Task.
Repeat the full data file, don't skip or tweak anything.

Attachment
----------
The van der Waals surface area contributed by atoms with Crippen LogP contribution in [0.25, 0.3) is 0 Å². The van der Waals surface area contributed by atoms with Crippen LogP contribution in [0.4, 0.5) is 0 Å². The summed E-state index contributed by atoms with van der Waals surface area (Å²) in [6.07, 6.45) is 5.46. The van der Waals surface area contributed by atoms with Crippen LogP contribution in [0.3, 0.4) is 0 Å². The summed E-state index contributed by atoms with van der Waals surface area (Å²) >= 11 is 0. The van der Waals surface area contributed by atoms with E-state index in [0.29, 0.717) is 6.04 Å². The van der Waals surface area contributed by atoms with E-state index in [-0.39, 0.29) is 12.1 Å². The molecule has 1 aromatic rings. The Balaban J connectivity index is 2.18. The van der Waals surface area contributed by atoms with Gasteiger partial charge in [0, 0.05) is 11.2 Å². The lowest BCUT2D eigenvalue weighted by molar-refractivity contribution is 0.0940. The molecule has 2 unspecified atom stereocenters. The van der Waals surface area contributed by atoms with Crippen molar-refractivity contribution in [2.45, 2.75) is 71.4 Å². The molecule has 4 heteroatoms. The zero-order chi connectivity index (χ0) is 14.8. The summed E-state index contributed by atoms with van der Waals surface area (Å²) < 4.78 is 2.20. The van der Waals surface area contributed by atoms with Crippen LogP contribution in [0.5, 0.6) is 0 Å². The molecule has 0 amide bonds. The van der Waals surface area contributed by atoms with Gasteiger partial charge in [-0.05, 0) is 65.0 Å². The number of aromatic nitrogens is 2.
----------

The van der Waals surface area contributed by atoms with Crippen LogP contribution in [0.25, 0.3) is 0 Å². The van der Waals surface area contributed by atoms with Crippen LogP contribution in [0.4, 0.5) is 0 Å². The summed E-state index contributed by atoms with van der Waals surface area (Å²) in [6.07, 6.45) is 5.46. The van der Waals surface area contributed by atoms with Crippen LogP contribution in [0.3, 0.4) is 0 Å². The summed E-state index contributed by atoms with van der Waals surface area (Å²) >= 11 is 0. The van der Waals surface area contributed by atoms with E-state index in [0.29, 0.717) is 6.04 Å². The van der Waals surface area contributed by atoms with E-state index in [-0.39, 0.29) is 12.1 Å². The molecule has 1 aromatic rings. The Balaban J connectivity index is 2.18. The van der Waals surface area contributed by atoms with Gasteiger partial charge in [0, 0.05) is 11.2 Å². The lowest BCUT2D eigenvalue weighted by molar-refractivity contribution is 0.0940. The molecule has 2 unspecified atom stereocenters. The van der Waals surface area contributed by atoms with Crippen molar-refractivity contribution in [2.45, 2.75) is 71.4 Å². The molecule has 4 heteroatoms. The zero-order chi connectivity index (χ0) is 14.8. The summed E-state index contributed by atoms with van der Waals surface area (Å²) < 4.78 is 2.20. The van der Waals surface area contributed by atoms with Crippen LogP contribution in [0.5, 0.6) is 0 Å². The molecule has 0 amide bonds. The van der Waals surface area contributed by atoms with Gasteiger partial charge in [-0.05, 0) is 65.0 Å². The number of aromatic nitrogens is 2.